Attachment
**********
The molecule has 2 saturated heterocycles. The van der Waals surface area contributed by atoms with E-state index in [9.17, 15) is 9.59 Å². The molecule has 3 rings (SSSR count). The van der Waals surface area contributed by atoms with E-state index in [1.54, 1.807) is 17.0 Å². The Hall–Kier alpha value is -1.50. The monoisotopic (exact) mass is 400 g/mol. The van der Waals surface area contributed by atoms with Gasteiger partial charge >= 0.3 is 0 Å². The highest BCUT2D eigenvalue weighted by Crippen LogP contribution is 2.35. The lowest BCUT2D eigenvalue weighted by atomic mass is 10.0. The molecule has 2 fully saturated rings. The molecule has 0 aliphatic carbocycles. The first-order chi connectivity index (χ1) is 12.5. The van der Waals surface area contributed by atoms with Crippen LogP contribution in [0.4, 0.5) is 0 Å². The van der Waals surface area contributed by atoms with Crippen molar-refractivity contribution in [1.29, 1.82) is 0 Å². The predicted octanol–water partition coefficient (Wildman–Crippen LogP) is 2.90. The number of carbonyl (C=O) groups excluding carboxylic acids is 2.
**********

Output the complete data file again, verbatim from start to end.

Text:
The molecule has 2 saturated heterocycles. The van der Waals surface area contributed by atoms with E-state index in [9.17, 15) is 9.59 Å². The molecule has 3 rings (SSSR count). The van der Waals surface area contributed by atoms with E-state index in [1.54, 1.807) is 17.0 Å². The Hall–Kier alpha value is -1.50. The monoisotopic (exact) mass is 400 g/mol. The van der Waals surface area contributed by atoms with Gasteiger partial charge >= 0.3 is 0 Å². The highest BCUT2D eigenvalue weighted by Crippen LogP contribution is 2.35. The lowest BCUT2D eigenvalue weighted by atomic mass is 10.0. The molecule has 2 fully saturated rings. The molecule has 0 aliphatic carbocycles. The first-order chi connectivity index (χ1) is 12.5. The van der Waals surface area contributed by atoms with Crippen LogP contribution in [0.4, 0.5) is 0 Å². The van der Waals surface area contributed by atoms with Crippen molar-refractivity contribution in [1.29, 1.82) is 0 Å². The predicted octanol–water partition coefficient (Wildman–Crippen LogP) is 2.90. The number of carbonyl (C=O) groups excluding carboxylic acids is 2.